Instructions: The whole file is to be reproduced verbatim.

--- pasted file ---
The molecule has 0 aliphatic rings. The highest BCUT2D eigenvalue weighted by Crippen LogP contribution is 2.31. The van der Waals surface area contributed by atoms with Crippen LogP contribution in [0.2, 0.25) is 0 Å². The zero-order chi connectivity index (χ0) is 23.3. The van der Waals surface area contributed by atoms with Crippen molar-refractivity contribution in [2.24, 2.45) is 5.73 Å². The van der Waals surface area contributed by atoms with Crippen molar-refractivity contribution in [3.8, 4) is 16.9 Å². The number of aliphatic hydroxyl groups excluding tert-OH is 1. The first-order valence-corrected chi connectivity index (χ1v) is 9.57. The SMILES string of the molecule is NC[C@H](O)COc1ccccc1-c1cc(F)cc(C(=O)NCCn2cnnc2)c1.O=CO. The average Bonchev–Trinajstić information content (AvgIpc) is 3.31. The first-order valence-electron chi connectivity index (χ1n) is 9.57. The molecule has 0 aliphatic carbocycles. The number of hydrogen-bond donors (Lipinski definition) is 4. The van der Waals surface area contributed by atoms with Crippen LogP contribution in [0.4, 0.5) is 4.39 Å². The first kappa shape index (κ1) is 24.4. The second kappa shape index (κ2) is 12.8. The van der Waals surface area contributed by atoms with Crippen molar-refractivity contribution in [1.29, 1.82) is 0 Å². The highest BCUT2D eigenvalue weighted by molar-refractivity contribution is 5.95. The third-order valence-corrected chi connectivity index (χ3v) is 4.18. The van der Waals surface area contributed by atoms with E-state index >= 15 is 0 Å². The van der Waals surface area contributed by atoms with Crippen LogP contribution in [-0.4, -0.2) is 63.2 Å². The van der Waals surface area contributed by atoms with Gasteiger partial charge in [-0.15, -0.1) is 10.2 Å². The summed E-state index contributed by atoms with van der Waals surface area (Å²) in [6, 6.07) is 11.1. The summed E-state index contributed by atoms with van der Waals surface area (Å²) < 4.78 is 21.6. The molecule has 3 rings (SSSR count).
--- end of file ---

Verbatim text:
The molecule has 0 aliphatic rings. The highest BCUT2D eigenvalue weighted by Crippen LogP contribution is 2.31. The van der Waals surface area contributed by atoms with Crippen LogP contribution in [0.2, 0.25) is 0 Å². The zero-order chi connectivity index (χ0) is 23.3. The van der Waals surface area contributed by atoms with Crippen molar-refractivity contribution in [2.24, 2.45) is 5.73 Å². The van der Waals surface area contributed by atoms with Crippen molar-refractivity contribution in [3.8, 4) is 16.9 Å². The number of aliphatic hydroxyl groups excluding tert-OH is 1. The first-order valence-corrected chi connectivity index (χ1v) is 9.57. The SMILES string of the molecule is NC[C@H](O)COc1ccccc1-c1cc(F)cc(C(=O)NCCn2cnnc2)c1.O=CO. The average Bonchev–Trinajstić information content (AvgIpc) is 3.31. The first-order valence-electron chi connectivity index (χ1n) is 9.57. The molecule has 0 aliphatic carbocycles. The number of hydrogen-bond donors (Lipinski definition) is 4. The van der Waals surface area contributed by atoms with Crippen LogP contribution in [0.4, 0.5) is 4.39 Å². The first kappa shape index (κ1) is 24.4. The second kappa shape index (κ2) is 12.8. The van der Waals surface area contributed by atoms with Crippen molar-refractivity contribution in [1.29, 1.82) is 0 Å². The highest BCUT2D eigenvalue weighted by molar-refractivity contribution is 5.95. The third-order valence-corrected chi connectivity index (χ3v) is 4.18. The van der Waals surface area contributed by atoms with E-state index >= 15 is 0 Å². The van der Waals surface area contributed by atoms with Crippen LogP contribution in [-0.4, -0.2) is 63.2 Å². The van der Waals surface area contributed by atoms with Gasteiger partial charge in [-0.15, -0.1) is 10.2 Å². The summed E-state index contributed by atoms with van der Waals surface area (Å²) in [6, 6.07) is 11.1. The summed E-state index contributed by atoms with van der Waals surface area (Å²) < 4.78 is 21.6. The molecule has 3 rings (SSSR count).